It is always wonderful to see the Chelsea Flower Show gardens and this year is no exception. The garden designs are now scored on nine new categories, one of which is innovation, and new ideas here often inform future design trends. They are therefore awaited with eager anticipation the world over.
The Telegraph garden, above, shows the strong theme that weaves through many of the gardens this year – a mix of strong, evergreen structure with naturalistic, romantic planting. This is not a new idea, indeed Gertrude Jekyll (1843-1932) along with Sir Edwin Lutyens combined formal and informal design in the garden in a fashion that has been described as one of the most influential in history. Jekyll also paid close attention to colour combination, providing an artist’s eye to planting, as all the designs still do in 2014.
The other theme that has been commented on this year is the wide use of mature trees. I feel, however, that this is perhaps more an indication of the increasing budgets and cultivation skills each year, rather than any particular style trend.
The Laurent Perrier garden, above, won Best in Show. There is no doubt that it is truely beautiful, although I feel that I have seen similar planting combination and styles before. Its familiar look perhaps offers less excitement than others, despite the fact that the absolute creation is hard to fault on any level.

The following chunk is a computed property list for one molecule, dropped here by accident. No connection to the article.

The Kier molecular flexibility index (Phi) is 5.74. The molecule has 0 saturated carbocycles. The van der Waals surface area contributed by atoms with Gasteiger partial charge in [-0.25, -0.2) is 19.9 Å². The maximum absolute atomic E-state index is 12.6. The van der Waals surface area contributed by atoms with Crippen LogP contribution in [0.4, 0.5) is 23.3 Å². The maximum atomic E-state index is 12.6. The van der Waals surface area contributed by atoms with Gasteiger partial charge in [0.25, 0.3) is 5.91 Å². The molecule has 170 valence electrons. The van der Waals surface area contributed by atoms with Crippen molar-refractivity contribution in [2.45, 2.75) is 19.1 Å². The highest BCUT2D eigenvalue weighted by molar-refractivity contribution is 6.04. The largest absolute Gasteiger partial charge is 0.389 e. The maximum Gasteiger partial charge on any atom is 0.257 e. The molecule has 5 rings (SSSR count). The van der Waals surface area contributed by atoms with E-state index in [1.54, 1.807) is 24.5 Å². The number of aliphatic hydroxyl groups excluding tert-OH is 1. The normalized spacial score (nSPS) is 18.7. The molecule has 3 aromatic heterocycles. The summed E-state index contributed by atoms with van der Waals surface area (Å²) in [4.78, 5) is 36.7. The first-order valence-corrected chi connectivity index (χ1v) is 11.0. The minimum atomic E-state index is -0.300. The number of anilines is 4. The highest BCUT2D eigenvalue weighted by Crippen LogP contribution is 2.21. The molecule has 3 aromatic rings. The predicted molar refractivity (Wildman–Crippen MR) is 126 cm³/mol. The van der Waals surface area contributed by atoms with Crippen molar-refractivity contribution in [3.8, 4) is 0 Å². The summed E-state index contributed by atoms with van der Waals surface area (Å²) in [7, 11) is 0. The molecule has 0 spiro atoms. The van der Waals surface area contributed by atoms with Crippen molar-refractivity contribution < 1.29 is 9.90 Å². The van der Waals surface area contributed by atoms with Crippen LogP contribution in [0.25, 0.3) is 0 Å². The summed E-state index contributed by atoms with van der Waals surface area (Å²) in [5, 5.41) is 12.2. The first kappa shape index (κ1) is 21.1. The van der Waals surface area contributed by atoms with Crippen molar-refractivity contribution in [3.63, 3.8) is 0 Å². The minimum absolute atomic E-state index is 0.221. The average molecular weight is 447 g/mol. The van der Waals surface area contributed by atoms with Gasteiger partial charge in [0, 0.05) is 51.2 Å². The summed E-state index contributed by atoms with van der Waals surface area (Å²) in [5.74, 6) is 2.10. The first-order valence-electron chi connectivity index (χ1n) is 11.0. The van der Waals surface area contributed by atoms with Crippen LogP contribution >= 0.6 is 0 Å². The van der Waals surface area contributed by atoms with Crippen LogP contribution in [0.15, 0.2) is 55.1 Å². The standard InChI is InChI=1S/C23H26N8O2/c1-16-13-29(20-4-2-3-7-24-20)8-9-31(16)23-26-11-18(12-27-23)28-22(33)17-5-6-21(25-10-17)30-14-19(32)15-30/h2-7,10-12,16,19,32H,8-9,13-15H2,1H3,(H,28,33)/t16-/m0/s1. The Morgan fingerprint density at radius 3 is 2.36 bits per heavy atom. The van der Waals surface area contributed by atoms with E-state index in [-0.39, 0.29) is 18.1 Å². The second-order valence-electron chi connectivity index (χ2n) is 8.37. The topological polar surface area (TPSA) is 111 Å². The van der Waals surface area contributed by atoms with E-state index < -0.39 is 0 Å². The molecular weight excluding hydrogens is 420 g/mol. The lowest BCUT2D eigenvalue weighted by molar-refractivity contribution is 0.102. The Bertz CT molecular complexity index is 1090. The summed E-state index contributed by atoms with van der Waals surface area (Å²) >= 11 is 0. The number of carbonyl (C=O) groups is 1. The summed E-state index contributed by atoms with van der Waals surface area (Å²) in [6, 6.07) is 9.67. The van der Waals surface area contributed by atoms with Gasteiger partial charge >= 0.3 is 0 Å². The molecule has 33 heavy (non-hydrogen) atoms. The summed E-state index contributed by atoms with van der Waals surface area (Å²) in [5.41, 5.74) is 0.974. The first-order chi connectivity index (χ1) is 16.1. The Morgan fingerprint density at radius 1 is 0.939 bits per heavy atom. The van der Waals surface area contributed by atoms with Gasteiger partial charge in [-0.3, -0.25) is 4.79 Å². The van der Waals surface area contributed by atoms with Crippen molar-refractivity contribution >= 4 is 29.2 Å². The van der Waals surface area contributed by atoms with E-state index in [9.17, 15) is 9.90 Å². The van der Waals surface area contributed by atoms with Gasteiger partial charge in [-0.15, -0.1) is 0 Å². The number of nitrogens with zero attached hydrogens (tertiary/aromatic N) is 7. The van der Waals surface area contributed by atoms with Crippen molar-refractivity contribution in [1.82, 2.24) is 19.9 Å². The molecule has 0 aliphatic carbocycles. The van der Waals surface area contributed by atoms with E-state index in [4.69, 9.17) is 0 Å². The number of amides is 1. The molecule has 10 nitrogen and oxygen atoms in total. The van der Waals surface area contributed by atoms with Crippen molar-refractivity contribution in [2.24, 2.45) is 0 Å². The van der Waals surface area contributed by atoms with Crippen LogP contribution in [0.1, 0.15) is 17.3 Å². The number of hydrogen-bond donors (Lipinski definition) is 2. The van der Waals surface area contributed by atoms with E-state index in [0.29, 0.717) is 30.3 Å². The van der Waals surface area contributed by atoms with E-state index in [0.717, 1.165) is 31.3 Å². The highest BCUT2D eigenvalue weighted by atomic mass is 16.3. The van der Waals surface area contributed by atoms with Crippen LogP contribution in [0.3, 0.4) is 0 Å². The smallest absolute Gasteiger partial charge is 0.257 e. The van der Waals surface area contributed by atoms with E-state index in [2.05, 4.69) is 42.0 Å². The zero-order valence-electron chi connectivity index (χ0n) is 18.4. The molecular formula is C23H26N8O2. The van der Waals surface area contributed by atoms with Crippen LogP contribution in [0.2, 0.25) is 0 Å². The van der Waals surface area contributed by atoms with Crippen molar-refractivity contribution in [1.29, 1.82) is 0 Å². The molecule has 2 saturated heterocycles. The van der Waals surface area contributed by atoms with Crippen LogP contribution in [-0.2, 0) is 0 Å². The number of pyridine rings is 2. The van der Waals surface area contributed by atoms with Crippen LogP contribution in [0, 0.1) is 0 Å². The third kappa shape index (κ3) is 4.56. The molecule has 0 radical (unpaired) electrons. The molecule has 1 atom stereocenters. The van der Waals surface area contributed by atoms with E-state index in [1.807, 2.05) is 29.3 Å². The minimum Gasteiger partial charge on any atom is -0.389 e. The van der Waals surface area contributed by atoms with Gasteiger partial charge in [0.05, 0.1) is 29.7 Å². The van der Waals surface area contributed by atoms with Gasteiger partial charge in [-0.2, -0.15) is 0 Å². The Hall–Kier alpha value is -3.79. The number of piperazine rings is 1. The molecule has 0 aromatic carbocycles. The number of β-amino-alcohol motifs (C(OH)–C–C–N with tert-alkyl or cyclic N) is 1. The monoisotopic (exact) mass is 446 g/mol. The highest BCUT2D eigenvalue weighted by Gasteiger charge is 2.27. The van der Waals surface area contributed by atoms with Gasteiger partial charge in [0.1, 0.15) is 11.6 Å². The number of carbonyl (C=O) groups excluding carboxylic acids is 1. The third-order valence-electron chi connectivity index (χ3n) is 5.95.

Matthew Keightley’s ‘Hope on the Horizon’ for Help the Heroes charity won the People’s Choice Award. I think I am probably one of the ‘people’! This garden shows the same clipped evergreen with loose planting interspersed that many of the others do but I feel it brought new thinking and very clever sculptural use. A combination of simplicity and immense visual interest is a rare sight and shows the great skill of this young, 29-year-old designer in a stunning design.
The winner of the Artisan Garden was Ishihara Kazuyuki with a traditional Japanese garden. It shows wonderful use of textures and innovative techniques.
There were a number of beautiful smaller gardens shown in the Artisan category.
The Brand Alley garden, by Paul Henrey-Brooks, takes the mix of formal and informal to extremes in a garden inspired by the Italian Renaissance period. Some parts are classical, straight hedges and other parts are very loose mixed plantings; clearly separated from each other in a way that works fantastically.
‘Extending Space’ by Daniel Auderset and Nicole Fischer is said to evoke the landscapes of the Pfyn National Forest Park in Switzerland. It is interesting to see the same theme of formal evergreen interwoven with informal plantings, despite its inspiration coming from abroad. The show certainly gives a clear steer as to what garden design fashion is all about in 2014.
Many thanks go out to Amanda Smith for the beautiful photography on this page